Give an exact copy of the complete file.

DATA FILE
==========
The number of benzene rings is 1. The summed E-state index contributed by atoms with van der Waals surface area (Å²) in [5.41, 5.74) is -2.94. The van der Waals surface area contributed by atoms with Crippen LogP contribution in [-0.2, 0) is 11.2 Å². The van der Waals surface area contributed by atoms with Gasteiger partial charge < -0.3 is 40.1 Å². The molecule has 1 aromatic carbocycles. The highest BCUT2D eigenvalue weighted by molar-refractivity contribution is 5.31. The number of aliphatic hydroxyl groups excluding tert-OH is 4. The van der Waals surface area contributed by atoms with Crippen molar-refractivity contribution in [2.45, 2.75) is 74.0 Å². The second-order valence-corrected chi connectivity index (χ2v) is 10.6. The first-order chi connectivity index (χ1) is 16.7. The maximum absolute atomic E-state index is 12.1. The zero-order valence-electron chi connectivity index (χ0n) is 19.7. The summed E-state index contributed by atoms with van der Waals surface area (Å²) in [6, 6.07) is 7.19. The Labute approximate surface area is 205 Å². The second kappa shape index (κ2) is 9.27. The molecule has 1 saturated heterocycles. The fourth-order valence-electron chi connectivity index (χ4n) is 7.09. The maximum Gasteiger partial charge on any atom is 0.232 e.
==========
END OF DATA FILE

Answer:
The number of benzene rings is 1. The summed E-state index contributed by atoms with van der Waals surface area (Å²) in [5.41, 5.74) is -2.94. The van der Waals surface area contributed by atoms with Crippen LogP contribution in [-0.2, 0) is 11.2 Å². The van der Waals surface area contributed by atoms with Gasteiger partial charge < -0.3 is 40.1 Å². The molecule has 1 aromatic carbocycles. The highest BCUT2D eigenvalue weighted by molar-refractivity contribution is 5.31. The number of aliphatic hydroxyl groups excluding tert-OH is 4. The van der Waals surface area contributed by atoms with Crippen molar-refractivity contribution in [2.45, 2.75) is 74.0 Å². The second-order valence-corrected chi connectivity index (χ2v) is 10.6. The first-order chi connectivity index (χ1) is 16.7. The maximum absolute atomic E-state index is 12.1. The zero-order valence-electron chi connectivity index (χ0n) is 19.7. The summed E-state index contributed by atoms with van der Waals surface area (Å²) in [6, 6.07) is 7.19. The Labute approximate surface area is 205 Å². The second kappa shape index (κ2) is 9.27. The molecule has 1 saturated heterocycles. The fourth-order valence-electron chi connectivity index (χ4n) is 7.09. The maximum Gasteiger partial charge on any atom is 0.232 e.